"Spencer saw in it a justification for laissez-faire capitalism, Nietzche for political absolutism, and Kropotkin for cooperative anarchism; Marx wanted to dedicate Das Kapital to Darwin for lending support to dialectical materialism. To Huxley (Julian -P.G.), evolution and the UNESCO charter convey the same message. These conclusions seem to depend largely on the prior ethical commitments that lead an author to select particular aspects of evolution as definitive."
Some Concluding Food for Thought
In my research on the demarcation problem, I have noticed philosophers of science attempting to balance (usually unconsciously) a consistent demarcation criteria (science/non-science) against the the disruptive effects that it's application might have with regard to the academic status quo (and evolution in particular)… Few philosophers of science will even touch such matters, but (perhaps unintentionally) Imre Lakatos does offer us a peek at how one might go about balancing these schizophrenic demands (in Motterlini1999: 24):
"Let us call the first school militant positivism; you will understand why later on. The problem of this school was to find certain demarcation criteria similar to those I have outlined, but these also had to satisfy certain boundary conditions, as a mathematician would say. I am referring to a definite set of people to which most scientists as well as Popper and Carnap would belong. These people think that there are goodies and baddies among scientific theories, and once you have defined a demarcation criterion. you should divide all your theories between the two groups. You would end up. for example, with a goodies list including Copernicus's (Theory1), Galileo's (T2), Kepler's (T3), Newton's (T4) ... and Einstein's (T5), along with but this is just my supposition Darwin's (T6). Let me just anticipate that nobody to date has yet found a demarcation criterion according to which Darwin can be described as scientific, but this is exactly what we are looking for."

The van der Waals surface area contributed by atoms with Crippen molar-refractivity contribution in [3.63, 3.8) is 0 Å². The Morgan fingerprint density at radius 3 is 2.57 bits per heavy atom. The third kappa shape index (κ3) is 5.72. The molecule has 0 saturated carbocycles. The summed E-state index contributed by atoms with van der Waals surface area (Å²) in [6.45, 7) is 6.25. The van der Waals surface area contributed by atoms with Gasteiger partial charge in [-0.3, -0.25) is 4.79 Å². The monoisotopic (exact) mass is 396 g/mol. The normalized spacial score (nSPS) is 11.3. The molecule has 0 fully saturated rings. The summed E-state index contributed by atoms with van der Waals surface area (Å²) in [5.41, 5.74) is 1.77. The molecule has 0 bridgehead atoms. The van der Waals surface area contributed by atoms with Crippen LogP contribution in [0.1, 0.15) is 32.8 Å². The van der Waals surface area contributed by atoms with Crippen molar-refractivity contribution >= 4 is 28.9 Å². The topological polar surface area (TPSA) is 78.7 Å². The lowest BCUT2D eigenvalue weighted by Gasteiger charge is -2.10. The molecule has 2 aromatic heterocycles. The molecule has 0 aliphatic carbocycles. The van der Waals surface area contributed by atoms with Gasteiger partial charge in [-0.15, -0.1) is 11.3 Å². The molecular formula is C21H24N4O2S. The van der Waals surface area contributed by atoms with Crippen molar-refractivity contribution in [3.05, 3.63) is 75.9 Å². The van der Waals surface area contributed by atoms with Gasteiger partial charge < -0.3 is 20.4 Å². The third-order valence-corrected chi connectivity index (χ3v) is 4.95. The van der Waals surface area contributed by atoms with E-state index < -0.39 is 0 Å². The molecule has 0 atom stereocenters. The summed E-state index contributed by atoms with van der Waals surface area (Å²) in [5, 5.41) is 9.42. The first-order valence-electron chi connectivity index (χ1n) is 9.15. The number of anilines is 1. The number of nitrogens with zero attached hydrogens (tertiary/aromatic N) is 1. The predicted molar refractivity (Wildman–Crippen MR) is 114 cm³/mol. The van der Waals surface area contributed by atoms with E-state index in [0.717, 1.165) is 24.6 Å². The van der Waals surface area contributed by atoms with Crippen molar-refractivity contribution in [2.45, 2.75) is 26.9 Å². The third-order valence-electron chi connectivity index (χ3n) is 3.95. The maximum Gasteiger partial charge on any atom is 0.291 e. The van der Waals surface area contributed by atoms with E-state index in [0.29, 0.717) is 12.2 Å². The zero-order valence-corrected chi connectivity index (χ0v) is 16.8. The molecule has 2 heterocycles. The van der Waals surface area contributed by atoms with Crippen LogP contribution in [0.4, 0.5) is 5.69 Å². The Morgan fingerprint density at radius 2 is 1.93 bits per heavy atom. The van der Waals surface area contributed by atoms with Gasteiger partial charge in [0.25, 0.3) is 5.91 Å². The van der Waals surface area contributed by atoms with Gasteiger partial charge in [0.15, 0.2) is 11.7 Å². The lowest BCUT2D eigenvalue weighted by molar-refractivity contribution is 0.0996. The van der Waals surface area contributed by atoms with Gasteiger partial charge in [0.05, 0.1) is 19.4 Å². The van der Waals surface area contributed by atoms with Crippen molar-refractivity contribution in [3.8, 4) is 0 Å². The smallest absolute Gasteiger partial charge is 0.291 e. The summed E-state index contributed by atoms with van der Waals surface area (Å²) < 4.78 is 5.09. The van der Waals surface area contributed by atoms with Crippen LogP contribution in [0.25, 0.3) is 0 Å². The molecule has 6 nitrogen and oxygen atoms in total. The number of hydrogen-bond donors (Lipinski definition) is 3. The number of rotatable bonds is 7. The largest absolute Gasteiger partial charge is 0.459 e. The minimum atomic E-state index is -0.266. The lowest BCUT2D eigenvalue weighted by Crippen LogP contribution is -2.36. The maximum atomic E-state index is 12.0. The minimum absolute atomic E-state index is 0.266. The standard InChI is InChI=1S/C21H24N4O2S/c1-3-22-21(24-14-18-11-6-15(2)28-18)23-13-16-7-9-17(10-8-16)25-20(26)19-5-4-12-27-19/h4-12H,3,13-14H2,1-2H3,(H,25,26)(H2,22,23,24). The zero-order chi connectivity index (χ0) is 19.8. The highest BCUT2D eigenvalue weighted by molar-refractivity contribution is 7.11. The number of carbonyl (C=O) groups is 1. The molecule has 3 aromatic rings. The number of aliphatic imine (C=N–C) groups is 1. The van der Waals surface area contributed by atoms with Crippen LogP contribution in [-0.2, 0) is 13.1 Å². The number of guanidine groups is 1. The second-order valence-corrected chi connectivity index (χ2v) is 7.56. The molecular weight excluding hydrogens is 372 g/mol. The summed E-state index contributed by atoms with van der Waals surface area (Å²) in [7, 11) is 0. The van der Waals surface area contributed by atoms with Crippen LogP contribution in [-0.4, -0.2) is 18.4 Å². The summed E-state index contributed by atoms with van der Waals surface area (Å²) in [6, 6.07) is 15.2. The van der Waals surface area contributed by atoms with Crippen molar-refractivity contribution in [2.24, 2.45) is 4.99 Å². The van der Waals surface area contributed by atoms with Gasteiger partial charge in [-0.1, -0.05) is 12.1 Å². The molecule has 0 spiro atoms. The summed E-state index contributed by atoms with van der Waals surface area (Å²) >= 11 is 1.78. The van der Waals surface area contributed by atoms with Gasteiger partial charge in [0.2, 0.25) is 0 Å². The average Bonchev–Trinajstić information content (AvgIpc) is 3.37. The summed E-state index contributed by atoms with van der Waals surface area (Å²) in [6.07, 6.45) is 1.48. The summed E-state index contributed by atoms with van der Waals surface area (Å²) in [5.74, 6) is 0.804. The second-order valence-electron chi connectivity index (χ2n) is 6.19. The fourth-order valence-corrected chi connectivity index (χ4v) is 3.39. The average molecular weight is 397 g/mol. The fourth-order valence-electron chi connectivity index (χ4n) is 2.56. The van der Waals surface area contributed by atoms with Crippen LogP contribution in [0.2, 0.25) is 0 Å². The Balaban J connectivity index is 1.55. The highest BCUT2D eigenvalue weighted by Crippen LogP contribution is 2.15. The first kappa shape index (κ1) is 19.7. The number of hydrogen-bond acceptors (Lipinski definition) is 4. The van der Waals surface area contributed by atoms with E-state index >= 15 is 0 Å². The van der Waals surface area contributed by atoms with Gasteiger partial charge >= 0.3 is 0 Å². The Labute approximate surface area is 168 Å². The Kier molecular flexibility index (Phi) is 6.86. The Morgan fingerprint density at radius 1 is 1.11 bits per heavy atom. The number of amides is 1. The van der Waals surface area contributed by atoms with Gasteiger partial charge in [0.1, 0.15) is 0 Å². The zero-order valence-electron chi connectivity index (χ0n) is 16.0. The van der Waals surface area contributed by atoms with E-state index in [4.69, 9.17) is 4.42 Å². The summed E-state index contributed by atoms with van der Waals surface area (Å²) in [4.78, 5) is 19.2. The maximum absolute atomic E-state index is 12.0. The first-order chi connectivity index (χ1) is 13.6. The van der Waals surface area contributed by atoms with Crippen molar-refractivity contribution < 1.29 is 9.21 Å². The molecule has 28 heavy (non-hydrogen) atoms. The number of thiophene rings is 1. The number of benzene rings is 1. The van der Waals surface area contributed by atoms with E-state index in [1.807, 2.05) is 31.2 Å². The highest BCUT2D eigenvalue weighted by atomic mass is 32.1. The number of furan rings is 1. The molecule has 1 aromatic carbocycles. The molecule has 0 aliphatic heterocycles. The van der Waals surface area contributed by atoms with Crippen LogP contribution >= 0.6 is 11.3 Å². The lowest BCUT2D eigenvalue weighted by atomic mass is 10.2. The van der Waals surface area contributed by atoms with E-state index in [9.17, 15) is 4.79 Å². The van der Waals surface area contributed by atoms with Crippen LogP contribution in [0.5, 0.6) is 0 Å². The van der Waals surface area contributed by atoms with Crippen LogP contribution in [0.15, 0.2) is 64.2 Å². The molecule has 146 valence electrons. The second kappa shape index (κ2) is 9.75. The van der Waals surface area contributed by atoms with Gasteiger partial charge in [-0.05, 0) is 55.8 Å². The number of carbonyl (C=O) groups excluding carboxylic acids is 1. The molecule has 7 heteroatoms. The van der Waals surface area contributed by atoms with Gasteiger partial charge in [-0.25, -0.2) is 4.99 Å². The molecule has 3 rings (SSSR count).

So basically, the demarcation problem is a fun mind-game philosophers enjoy playing, but when they realize the implications regarding the theory of evolution, they quickly back off... Too many applecarts could be overturned...
Barbour, Ian (1966) Issues in Science and Religion. Englewood Cliffs NJ, Prentice-Hall 470 p.
Bunge, Mario (1976) Les Presupposes et les Produits metaphysiques de la Science et de la Technique contemporaine." pp. 193-206 in "Science et Metaphysique." Dockx, Settle, et autres editors. Ed. Beauchesne Paris 254 p
Jaki, Stanley L. (1967) The Role of Faith in Physics pp. 187-202 Zygon Vol.2 no.2 June
Lakatos, Imre (1978) The methodology of scientific research programmes. Cambridge U. Press Cambridge UK 250 p.
Motterlini, Matteo ed. (1999) For and Against Method. Imre Lakatos and Paul
K. Feyerabend University of Chicago Press 161 p.
 - This is due to the fact that since the processes/mechanisms postulated by evolutionary theory are usually stupid, that is undirected, time then is transformed into the "magic wand" effect. When you throw out an Intelligent Agent, you're stuck with pining your hopes on (near) Infinite Time to get anything done.
 - This explains the fundamental importance of experiments.
 - Christians and other theists would not except the universe though.
 - Excluding Big-bangism one would suppose...
 - But it does reflect on the philosophical awareness of most scientists.
 - Or worldview. For further reading on this issue see Jaki 1967.
 - Except perhaps in California.